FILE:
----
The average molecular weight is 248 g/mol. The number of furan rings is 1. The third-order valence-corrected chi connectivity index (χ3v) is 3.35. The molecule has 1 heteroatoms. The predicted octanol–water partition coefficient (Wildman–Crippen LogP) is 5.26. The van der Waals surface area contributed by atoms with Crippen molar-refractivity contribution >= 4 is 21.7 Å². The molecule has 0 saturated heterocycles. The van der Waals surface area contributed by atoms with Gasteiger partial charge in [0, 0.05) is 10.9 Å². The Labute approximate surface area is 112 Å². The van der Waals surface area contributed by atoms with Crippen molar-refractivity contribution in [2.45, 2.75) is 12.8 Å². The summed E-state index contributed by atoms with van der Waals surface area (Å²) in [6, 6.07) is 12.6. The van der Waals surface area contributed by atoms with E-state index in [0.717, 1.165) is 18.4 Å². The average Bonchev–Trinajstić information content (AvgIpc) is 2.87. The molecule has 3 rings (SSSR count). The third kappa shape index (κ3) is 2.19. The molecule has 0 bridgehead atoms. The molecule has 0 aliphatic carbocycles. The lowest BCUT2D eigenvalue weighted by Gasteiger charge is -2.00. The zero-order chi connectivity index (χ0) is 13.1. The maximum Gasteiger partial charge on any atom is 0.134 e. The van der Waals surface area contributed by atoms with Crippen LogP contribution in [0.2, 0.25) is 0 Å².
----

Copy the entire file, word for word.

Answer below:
The average molecular weight is 248 g/mol. The number of furan rings is 1. The third-order valence-corrected chi connectivity index (χ3v) is 3.35. The molecule has 1 heteroatoms. The predicted octanol–water partition coefficient (Wildman–Crippen LogP) is 5.26. The van der Waals surface area contributed by atoms with Crippen molar-refractivity contribution >= 4 is 21.7 Å². The molecule has 0 saturated heterocycles. The van der Waals surface area contributed by atoms with Gasteiger partial charge in [0, 0.05) is 10.9 Å². The Labute approximate surface area is 112 Å². The van der Waals surface area contributed by atoms with Crippen molar-refractivity contribution in [2.45, 2.75) is 12.8 Å². The summed E-state index contributed by atoms with van der Waals surface area (Å²) in [6, 6.07) is 12.6. The van der Waals surface area contributed by atoms with E-state index in [0.717, 1.165) is 18.4 Å². The average Bonchev–Trinajstić information content (AvgIpc) is 2.87. The molecule has 3 rings (SSSR count). The third kappa shape index (κ3) is 2.19. The molecule has 0 bridgehead atoms. The molecule has 0 aliphatic carbocycles. The lowest BCUT2D eigenvalue weighted by Gasteiger charge is -2.00. The zero-order chi connectivity index (χ0) is 13.1. The maximum Gasteiger partial charge on any atom is 0.134 e. The van der Waals surface area contributed by atoms with Crippen LogP contribution in [0.2, 0.25) is 0 Å².